Bile acid signaling plays a critical role in control of liver metabolism and inflammation. Accumulation of toxic bile acids causes liver inflammation and contributes to pathogenesis of chronic non-alcoholic fatty liver disease (NAFLD), diabetes and obesity. The rate of bile acid synthesis is regulated by the first and rate- limiting enzyme, cholesterol 7?-hydroxylase (CYP7A1), whereas bile acid composition is regulated by sterol 12?-hydroxylase (CYP8B1) in cholic acid synthesis. Bile acids activate a nuclear receptor FXR and a G protein coupled receptor TGR5 to regulate lipid, glucose and energy metabolism. It has been proposed that FXR plays a key role in bile acid feedback inhibition of bile acid synthesis. The anti-inflammatory action of bile acids has been recognized recently. However, the underlying molecular mechanisms of bile acid regulation of hepatic metabolic homeostasis and inflammation are not understood. Type 2 diabetes patients have higher serum 12?-hydroxylated bile acids, which is correlated to insulin resistance and dyslipidemia.
Three specific aims are designed to test the hypothesis that FXR and TGR5 signaling regulate bile acid synthesis and composition, which affect hepatic inflammation, insulin resistance, NAFLD and obesity.
Specific aim 1 is to study the mechanisms of FXR and TGR5 signaling in bile acid metabolism. FXR-/-, TGR5-/- and FXR/TGR5 double knockout (DK) mice will be used to test the hypothesis that the FXR/TGR5/CYP8B1 pathway may play a role in regulation of bile acid synthesis and lipid metabolism.
Specific aim 2 is to study TGR5 and FXR signaling in anti-inflammation in hepatocytes. Activation of FXR and TGR5 signaling may affect macrophage polarization to reduce hepatic inflammation. TGR5-/-, FXR-/- and FXR/TGR5 DK mice will be used to study the mechanisms of anti-inflammatory action of FXR and TGR5.
Specific aim 3 is to study nutrient regulation of the diurnal rhythm and fasting/restricted feeding on bile acid synthesis in NAFLD, insulin resistance and obesity. Fasting and restricted feeding and high fat diet affect the circadian rhythm of bile acid synthesis and energy metabolism. Experiments are designed to study the role of CYP8B1 in dyslipidemia, insulin resistance and NAFLD. This study is highly significant in elucidating the molecular mechanisms of regulation of bile acid synthesis and lipid homeostasis, and pathogenesis of liver-related metabolic diseases. Results from this study will have potential for developing drug therapies to improve insulin sensitivity, liver inflammation, hepatic steatosis, diabetes and obesity.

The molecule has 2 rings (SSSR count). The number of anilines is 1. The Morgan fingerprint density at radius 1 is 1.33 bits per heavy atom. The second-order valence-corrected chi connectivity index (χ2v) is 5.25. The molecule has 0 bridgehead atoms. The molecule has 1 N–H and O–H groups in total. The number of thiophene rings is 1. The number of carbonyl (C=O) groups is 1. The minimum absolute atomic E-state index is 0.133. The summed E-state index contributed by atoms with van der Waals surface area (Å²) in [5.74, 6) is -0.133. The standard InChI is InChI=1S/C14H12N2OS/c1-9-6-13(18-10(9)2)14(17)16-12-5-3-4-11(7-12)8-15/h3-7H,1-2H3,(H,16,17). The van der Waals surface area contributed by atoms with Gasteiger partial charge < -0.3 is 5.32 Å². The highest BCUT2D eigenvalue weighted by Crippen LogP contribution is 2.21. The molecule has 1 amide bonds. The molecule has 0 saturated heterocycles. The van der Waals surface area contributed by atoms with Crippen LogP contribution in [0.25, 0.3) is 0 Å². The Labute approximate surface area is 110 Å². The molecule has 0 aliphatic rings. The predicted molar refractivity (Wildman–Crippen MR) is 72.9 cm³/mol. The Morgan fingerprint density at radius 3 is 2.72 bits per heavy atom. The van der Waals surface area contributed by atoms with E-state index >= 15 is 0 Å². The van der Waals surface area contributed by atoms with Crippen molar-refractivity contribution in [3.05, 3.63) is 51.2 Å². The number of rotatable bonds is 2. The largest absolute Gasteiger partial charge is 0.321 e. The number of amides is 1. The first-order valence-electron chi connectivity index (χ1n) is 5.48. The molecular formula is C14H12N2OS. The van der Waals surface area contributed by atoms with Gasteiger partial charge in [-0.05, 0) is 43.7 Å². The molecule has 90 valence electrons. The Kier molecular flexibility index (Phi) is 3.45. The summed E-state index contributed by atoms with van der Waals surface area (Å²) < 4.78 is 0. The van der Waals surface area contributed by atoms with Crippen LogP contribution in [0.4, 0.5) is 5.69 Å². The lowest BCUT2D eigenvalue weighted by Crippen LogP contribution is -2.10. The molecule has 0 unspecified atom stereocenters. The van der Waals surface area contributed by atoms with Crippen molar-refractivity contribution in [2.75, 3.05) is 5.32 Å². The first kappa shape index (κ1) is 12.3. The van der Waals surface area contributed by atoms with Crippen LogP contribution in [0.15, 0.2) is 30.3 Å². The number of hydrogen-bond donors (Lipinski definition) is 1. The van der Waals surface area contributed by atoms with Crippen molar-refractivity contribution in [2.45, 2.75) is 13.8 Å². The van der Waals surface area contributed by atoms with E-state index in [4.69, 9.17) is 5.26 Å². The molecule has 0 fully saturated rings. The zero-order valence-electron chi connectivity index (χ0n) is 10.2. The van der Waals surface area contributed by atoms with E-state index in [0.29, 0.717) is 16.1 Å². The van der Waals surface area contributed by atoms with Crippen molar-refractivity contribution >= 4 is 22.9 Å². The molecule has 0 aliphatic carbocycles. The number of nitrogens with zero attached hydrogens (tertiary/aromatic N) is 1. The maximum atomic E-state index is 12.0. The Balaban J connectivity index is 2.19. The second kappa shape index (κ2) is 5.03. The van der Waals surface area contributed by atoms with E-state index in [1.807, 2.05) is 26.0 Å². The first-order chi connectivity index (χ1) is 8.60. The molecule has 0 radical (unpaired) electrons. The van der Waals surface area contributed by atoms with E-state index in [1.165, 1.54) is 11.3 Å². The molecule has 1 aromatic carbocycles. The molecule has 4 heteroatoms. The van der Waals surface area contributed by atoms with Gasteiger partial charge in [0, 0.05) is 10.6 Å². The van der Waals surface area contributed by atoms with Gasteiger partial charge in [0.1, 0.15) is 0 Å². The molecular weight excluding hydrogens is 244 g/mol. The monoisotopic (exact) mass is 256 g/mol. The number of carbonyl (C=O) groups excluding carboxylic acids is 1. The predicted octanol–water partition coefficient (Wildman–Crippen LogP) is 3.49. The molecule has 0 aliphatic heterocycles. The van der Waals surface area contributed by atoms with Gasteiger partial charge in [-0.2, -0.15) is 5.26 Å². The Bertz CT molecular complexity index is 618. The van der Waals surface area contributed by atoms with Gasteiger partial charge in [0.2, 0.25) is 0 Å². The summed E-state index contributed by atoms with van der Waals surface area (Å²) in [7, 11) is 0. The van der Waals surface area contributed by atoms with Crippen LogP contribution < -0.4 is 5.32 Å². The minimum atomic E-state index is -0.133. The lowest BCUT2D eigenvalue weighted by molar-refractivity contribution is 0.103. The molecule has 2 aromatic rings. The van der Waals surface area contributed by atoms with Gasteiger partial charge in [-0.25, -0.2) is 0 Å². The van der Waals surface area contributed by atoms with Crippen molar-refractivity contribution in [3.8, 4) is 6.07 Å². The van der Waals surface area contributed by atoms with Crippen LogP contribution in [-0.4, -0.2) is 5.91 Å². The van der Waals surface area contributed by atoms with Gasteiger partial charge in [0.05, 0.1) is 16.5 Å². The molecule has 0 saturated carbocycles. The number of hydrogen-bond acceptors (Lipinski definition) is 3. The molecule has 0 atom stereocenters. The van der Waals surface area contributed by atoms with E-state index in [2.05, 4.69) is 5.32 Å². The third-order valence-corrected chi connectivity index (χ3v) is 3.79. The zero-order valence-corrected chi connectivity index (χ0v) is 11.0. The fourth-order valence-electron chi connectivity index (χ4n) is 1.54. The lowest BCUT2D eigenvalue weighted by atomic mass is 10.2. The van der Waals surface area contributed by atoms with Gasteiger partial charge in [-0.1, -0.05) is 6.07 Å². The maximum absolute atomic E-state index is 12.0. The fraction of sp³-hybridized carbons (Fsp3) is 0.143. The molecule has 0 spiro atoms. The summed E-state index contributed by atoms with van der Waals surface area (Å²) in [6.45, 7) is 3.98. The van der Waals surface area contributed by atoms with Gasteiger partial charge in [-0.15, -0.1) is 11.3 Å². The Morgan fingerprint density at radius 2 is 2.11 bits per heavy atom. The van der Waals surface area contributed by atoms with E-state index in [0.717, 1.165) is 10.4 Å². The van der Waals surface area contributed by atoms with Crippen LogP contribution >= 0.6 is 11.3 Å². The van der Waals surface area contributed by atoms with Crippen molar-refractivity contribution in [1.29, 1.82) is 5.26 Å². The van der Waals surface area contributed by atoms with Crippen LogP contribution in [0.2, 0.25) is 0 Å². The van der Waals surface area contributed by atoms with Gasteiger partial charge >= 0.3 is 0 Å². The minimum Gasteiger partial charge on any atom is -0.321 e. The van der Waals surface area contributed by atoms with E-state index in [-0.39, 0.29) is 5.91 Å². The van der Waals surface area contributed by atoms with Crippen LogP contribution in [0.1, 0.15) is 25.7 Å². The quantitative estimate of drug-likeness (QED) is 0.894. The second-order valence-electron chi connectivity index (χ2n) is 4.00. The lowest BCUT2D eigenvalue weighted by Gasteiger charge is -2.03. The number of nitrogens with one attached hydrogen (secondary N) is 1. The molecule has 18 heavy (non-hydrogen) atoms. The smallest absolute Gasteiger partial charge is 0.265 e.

Public Health Relevance

Bile acids play critical roles in regulation of lipid, glucose, and energy homeostasis, and disruption of bile acid signaling causes dyslipidemia, fatty liver diseases, diabetes, and obesity. This renewal application will study the role of CYP8B1, a key regulatory gene in cholic acid synthesis pathway, in dyslipidemia and diabetes using several novel mouse models. This study will accelerate our knowledge on pathogenesis of and therapeutics for treatment of liver diseases, diabetes and obesity.

National Institute of Health (NIH)
Research Project (R01)
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Hepatobiliary Pathophysiology Study Section (HBPP)
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Sherker, Averell H
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Northeast Ohio Medical University
Other Basic Sciences
Schools of Medicine
United States
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